Brood recognition pheromone
Another pheromone is responsible for preventing worker bees from bearing offspring in a colony that still has developing young. Both larvae and pupae emit a "brood recognition" pheromone. This inhibits ovarian development in worker bees and helps nurse bees distinguish worker larvae from drone larvae and pupae. This pheromone is a ten-component blend of fatty-acid esters, which also modulates adult caste ratios and foraging ontogeny dependent on its concentration. The components of brood pheromone have been shown to vary with the age of the developing bee.
Drones produce a pheromone that attracts other flying drones to promote drone aggregations at sites suitable for mating with virgin queens.
Dufour's gland pheromone
The Dufour's gland (named after the French naturalist Léon Jean Marie Dufour) opens into the dorsal vaginal wall. Dufour’s gland and its secretion have been somewhat of a mystery. The gland secretes its alkaline products into the vaginal cavity, and it has been assumed to be deposited on the eggs as they are laid. Indeed, Dufour’s secretions allow worker bees to distinguish between eggs laid by the queen, which are attractive, and those laid by workers. The complex of as many as 24 chemicals differs between workers in "queenright" colonies and workers of queenless colonies. In the latter, the workers’ Dufour secretions are similar to those of a healthy queen. The secretions of workers in queenright colonies are long-chain alkanes with odd numbers of carbon atoms, but those of egg-laying queens and egg-laying workers of queenless colonies also include long chain esters.
Egg marking pheromone
This pheromone, similar to that described above, helps nurse bees distinguish between eggs laid by the queen bee and eggs laid by a laying worker.
This pheromone is left by bees when they walk and is useful in enhancing Nasonov pheromones in searching for nectar.
In the queen, it is an oily secretion of the queen's tarsal glands that is deposited on the comb as she walks across it. This inhibits queen cell construction (thereby inhibiting swarming), and its production diminishes as the queen ages.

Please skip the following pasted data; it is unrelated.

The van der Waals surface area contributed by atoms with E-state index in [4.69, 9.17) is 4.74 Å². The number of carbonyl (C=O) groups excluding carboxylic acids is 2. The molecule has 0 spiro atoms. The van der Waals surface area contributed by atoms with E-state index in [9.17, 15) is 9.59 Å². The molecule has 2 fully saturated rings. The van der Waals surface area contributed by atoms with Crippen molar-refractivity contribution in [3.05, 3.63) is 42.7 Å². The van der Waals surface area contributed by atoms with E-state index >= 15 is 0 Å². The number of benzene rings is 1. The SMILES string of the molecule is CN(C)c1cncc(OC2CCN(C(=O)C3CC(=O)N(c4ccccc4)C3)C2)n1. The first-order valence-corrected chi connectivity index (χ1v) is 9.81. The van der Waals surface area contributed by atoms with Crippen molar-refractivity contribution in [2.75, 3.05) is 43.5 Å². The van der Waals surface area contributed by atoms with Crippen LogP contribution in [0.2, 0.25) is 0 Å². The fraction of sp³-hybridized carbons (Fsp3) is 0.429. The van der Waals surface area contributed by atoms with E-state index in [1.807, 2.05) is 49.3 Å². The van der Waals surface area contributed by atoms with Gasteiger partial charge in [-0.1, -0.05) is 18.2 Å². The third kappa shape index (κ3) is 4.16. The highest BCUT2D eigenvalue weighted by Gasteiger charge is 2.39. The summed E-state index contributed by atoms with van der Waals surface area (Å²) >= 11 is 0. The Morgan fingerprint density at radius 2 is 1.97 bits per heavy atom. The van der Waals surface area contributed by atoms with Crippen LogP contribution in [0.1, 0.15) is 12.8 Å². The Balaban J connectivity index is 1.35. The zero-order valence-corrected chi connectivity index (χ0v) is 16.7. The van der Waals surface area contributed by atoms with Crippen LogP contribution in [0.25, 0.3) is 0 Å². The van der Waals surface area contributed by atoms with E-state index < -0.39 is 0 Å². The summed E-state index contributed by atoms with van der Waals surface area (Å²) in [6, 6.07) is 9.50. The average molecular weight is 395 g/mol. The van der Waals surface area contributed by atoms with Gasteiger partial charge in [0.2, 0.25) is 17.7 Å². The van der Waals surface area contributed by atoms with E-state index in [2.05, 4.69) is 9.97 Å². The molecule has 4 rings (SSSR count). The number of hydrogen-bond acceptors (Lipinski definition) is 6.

Ethyl oleate is released by older forager bees to slow the maturing of nurse bees. This primer pheromone acts as a distributed regulator to keep the ratio of nurse bees to forager bees in the balance that is most beneficial to the hive.
Other pheromones produced by most honey bees include rectal gland pheromone, tarsal pheromone, wax gland and comb pheromone, and tergite gland pheromone.
Types of queen honey bee pheromones
Queen mandibular pheromone
Queen mandibular pheromone (QMP), emitted by the queen, is one of the most important sets of pheromones in the bee hive. It affects social behavior, maintenance of the hive, swarming, mating behavior, and inhibition of ovary development in worker bees. The effects can be short and/or long term. Some of the chemicals found in QMP are carboxylic acids and aromatic compounds. The following compounds have been shown to be important in retinue attraction of workers to their queen and other effects.
(E)-9-Oxodec-2-enoic acid (9-ODA) – inhibits queen rearing as well as ovarian development in worker bees; strong sexual attractant for drones when on a nuptial flight; critical to worker recognition of the presence of a queen in the hive
(R,E)-(−)-9-Hydroxy-2-enoic acid (9-HDA) promotes stability of a swarm, or a "calming" influence
Queen retinue pheromone
The following compounds have also been identified, of which only coniferyl alcohol is found in the mandibular glands. The combination of the 5 QMP compounds and the 4 compounds below is called the queen retinue pheromone (QRP). These nine compounds are important for the retinue attraction of worker bees around their queen.
The queen also contains an abundance of various methyl and ethyl fatty acid esters, very similar to the brood recognition pheromone described above. They are likely to have pheromonal functions like those found for the brood recognition pheromone.
FRANK’S HIVEHINTS N09
GOLDEN BEES and queens are pretty to look at but that doesn’t mean they are the best.
WELL FERTILIZED QUEENSwill produce more bees for longer to replace old workers. This will keep a hive strong. Mating areas should be stocked with well bred drones.
QUIET BEESare easier to work with. Beekeeping need not involve being chased and stung by angry bees.